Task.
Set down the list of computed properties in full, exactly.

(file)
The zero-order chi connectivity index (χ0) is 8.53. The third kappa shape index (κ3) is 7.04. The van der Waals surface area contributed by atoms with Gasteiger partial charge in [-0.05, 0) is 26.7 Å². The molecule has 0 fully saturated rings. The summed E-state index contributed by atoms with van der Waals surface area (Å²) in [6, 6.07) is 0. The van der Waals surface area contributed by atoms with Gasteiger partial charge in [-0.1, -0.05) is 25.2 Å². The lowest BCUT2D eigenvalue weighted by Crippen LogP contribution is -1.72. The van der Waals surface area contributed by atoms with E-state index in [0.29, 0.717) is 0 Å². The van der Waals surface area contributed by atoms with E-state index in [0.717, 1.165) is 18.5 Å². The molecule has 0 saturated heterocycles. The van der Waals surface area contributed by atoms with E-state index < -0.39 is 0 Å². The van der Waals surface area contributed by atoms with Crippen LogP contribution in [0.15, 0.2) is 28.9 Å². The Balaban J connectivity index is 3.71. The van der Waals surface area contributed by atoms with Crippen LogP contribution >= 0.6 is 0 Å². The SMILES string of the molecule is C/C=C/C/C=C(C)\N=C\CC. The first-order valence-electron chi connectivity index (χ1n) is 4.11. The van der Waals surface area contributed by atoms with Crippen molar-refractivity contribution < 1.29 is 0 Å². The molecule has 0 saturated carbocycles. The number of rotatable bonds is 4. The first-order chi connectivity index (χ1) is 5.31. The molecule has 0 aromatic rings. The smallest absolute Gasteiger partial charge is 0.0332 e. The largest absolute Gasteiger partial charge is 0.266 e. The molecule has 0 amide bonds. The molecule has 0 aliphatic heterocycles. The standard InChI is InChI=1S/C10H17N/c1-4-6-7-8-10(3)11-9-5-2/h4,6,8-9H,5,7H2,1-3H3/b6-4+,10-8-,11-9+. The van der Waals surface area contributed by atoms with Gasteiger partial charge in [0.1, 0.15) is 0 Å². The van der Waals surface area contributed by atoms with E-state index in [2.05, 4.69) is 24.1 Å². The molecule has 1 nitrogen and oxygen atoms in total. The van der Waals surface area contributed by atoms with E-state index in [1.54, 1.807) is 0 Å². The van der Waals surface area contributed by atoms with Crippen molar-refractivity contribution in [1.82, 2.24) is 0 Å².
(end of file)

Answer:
The zero-order chi connectivity index (χ0) is 8.53. The third kappa shape index (κ3) is 7.04. The van der Waals surface area contributed by atoms with Gasteiger partial charge in [-0.05, 0) is 26.7 Å². The molecule has 0 fully saturated rings. The summed E-state index contributed by atoms with van der Waals surface area (Å²) in [6, 6.07) is 0. The van der Waals surface area contributed by atoms with Gasteiger partial charge in [-0.1, -0.05) is 25.2 Å². The lowest BCUT2D eigenvalue weighted by Crippen LogP contribution is -1.72. The van der Waals surface area contributed by atoms with E-state index in [0.29, 0.717) is 0 Å². The van der Waals surface area contributed by atoms with E-state index in [0.717, 1.165) is 18.5 Å². The molecule has 0 saturated heterocycles. The van der Waals surface area contributed by atoms with E-state index < -0.39 is 0 Å². The van der Waals surface area contributed by atoms with Crippen LogP contribution in [0.15, 0.2) is 28.9 Å². The Balaban J connectivity index is 3.71. The van der Waals surface area contributed by atoms with Crippen LogP contribution >= 0.6 is 0 Å². The SMILES string of the molecule is C/C=C/C/C=C(C)\N=C\CC. The first-order valence-electron chi connectivity index (χ1n) is 4.11. The van der Waals surface area contributed by atoms with Crippen molar-refractivity contribution < 1.29 is 0 Å². The molecule has 0 saturated carbocycles. The number of rotatable bonds is 4. The first-order chi connectivity index (χ1) is 5.31. The molecule has 0 aromatic rings. The smallest absolute Gasteiger partial charge is 0.0332 e. The largest absolute Gasteiger partial charge is 0.266 e. The molecule has 0 amide bonds. The molecule has 0 aliphatic heterocycles. The standard InChI is InChI=1S/C10H17N/c1-4-6-7-8-10(3)11-9-5-2/h4,6,8-9H,5,7H2,1-3H3/b6-4+,10-8-,11-9+. The van der Waals surface area contributed by atoms with Gasteiger partial charge in [0.1, 0.15) is 0 Å². The van der Waals surface area contributed by atoms with E-state index in [2.05, 4.69) is 24.1 Å². The molecule has 1 nitrogen and oxygen atoms in total. The van der Waals surface area contributed by atoms with E-state index in [1.54, 1.807) is 0 Å². The van der Waals surface area contributed by atoms with Crippen molar-refractivity contribution in [1.82, 2.24) is 0 Å².